On the morning of November 27, 1944, a reconnaissance plane from the British aircraft carrier HMS ‘Implacable’ spotted a German maritime convoy between the islands of Tjøtta and Rosøya off northern Norway. The large transport ship ‘Rigel’, escorted by several patrol boats, was sailing along the coast in a southerly direction towards Trondheim.
The British aircraft carrier HMS ‘Implacable’.Archive photo
This was a quarry too good to be missed. Fairey Barracuda torpedo and dive bombers took to the sky from the carrier’s deck, accompanied by fighter planes. None of the British military could imagine at the time what a disastrous mistake they were making.
Before the start of World War II, the Rigel had served in Norway as a cargo ship. After the country’s occupation by the Germans in 1940, it was requisitioned for the needs of the German army and started being used for carrying troops and military materiel.
‘Rigel’ in German service.Archive photo
The Rigel set off on its ill-fated November voyage with a completely different cargo, however. On board, guarded by almost 400 soldiers, were 95 German deserters and more than 2,200 prisoners-of-war - largely Red Army servicemen, as well as Yugoslavs and Poles.
Temporarily put to use as a floating prison, the ship was completely unsuited to this role. People were being kept in the cargo holds like penned cattle - in terribly overcrowded conditions and without ventilation or access to elementary sanitary facilities.
Fairey Barracuda torpedo and dive bomber.Archive photo
The British pilots who discovered the ship knew nothing of all this. They believed they had stumbled across a German troopship carrying reinforcements for the German forces in Central Europe.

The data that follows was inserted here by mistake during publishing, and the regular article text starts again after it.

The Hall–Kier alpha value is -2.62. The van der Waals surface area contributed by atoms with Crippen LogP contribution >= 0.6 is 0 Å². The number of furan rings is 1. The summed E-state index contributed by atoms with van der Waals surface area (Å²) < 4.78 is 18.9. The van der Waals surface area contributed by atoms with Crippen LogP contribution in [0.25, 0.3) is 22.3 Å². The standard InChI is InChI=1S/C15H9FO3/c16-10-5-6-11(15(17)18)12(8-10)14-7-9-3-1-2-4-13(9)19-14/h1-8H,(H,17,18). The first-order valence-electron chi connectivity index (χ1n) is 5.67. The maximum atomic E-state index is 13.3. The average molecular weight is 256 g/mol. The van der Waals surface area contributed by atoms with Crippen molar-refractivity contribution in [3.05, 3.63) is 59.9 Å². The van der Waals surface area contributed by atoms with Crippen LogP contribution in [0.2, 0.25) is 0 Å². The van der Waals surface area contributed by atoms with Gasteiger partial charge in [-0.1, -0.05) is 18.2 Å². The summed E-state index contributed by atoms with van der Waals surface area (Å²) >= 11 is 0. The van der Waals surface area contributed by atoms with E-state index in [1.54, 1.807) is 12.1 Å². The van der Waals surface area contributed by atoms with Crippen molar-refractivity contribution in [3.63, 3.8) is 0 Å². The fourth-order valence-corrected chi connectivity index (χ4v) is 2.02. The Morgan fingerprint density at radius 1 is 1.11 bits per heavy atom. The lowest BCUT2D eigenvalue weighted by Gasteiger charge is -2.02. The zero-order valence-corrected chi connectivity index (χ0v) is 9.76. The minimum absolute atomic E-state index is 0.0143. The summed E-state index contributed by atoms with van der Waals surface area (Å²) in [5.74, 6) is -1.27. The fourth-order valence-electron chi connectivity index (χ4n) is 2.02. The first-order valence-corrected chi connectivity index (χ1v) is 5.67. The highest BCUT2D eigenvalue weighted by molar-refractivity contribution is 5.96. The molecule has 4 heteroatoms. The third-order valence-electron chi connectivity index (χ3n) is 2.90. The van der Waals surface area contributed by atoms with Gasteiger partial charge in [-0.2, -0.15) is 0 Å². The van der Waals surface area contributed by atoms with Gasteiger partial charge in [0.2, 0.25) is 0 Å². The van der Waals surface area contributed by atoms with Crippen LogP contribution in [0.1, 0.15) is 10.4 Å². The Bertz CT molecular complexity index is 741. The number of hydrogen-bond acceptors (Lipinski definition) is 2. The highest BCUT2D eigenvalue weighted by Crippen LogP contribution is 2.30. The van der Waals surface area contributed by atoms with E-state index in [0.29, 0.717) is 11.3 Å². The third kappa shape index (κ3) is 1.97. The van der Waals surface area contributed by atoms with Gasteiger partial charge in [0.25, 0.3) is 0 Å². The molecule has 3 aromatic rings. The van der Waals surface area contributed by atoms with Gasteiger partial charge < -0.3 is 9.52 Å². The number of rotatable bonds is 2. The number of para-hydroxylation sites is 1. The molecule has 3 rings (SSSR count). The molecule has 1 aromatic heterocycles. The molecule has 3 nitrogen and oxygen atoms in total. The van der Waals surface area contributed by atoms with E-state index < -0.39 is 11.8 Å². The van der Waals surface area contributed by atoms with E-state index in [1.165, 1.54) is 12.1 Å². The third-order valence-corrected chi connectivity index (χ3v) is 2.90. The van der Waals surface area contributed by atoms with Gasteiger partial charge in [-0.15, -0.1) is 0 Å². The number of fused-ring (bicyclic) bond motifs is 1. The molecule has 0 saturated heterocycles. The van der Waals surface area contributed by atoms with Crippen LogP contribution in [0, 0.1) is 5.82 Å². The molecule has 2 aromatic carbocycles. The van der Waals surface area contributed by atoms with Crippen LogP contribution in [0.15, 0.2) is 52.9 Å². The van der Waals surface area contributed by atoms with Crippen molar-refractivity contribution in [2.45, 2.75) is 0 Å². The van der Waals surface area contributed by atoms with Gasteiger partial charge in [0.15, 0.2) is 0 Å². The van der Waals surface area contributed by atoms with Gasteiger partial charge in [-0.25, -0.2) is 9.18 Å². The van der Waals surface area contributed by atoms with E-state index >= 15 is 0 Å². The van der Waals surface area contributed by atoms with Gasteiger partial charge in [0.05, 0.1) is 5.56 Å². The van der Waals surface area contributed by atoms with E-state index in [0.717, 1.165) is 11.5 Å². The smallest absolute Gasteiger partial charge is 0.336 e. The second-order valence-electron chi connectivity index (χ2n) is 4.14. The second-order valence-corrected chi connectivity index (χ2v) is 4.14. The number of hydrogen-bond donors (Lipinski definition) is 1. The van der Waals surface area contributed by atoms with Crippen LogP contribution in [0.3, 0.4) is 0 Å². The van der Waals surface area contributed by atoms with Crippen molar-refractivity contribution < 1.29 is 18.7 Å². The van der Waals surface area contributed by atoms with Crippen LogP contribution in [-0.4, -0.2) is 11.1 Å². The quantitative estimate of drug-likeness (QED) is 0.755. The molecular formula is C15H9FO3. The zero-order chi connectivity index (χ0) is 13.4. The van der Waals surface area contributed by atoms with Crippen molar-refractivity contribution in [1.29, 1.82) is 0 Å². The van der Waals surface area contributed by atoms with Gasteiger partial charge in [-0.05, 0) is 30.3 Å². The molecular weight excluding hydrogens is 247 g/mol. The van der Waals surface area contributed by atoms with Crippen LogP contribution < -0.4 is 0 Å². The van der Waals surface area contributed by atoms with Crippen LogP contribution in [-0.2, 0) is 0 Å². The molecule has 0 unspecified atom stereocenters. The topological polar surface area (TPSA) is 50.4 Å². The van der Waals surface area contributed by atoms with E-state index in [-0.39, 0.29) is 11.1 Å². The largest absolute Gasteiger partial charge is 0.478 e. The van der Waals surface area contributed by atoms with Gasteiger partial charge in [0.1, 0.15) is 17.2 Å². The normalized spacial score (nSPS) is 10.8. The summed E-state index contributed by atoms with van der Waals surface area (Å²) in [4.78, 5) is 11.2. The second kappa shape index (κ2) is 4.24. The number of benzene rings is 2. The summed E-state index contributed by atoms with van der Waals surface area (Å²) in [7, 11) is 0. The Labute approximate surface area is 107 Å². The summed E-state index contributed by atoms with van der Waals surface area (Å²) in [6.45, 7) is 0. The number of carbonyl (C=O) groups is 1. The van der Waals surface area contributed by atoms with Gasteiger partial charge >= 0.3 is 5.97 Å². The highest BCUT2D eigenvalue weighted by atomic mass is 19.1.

The poorly defended convoy stood no chance against the British aircraft. The Rigel sustained several direct hits and started rapidly sinking. The bombs destroyed the stairways in the cargo holds, condemning hundreds of people to a certain death.
Soviet POWs in Norway.Archive photo
Anyone who somehow managed to get up on deck ended up scuffling for the ship’s few items of life-saving equipment. “It was a life-and-death struggle. I was young and strong and fought for my life,” recalled Asbjørn Schultz. Arrested for getting into a fight with a German soldier, he was one of eight Norwegian prisoners on the Rigel and the only one to survive.
People were burned alive in the flames or drowned in the freezing water. “The sea and air were icy. The British continued to fire on those in the water and those on the life rafts,” Schultz said.
The German-controlled prisoner ship Rigel and a small V-boat escort burning after being bombed and strafed by British aircraft.Archive photo
The Norwegian himself managed to get to the deserted island of Rosøya, which lay a few hundred meters away, on one of the life rafts. His companions on the short journey were a German soldier and a Soviet prisoner-of-war. On reaching dry land, each of them went their separate way.
The Royal Navy’s mistake cost almost two-and-a-half thousand lives, the majority of them Soviet prisoners-of-war. In total, 267 lives were saved, largely thanks to the fact that Heinrich Rhode, the Rigel’s captain, managed at the last moment to run the sinking ship aground in shallow water off Rosøya.
For a long time, the bodies of the Rigel’s unfortunate passengers washed ashore or were caught in the nets of local fishermen. For many of them, the sunken ship itself had become a mass grave. Its prow was visible above the waves near the lifeless island for several decades. The remains of the dead were only retrieved in 1969 and buried at a military cemetery on the neighboring island of Tjøtta.
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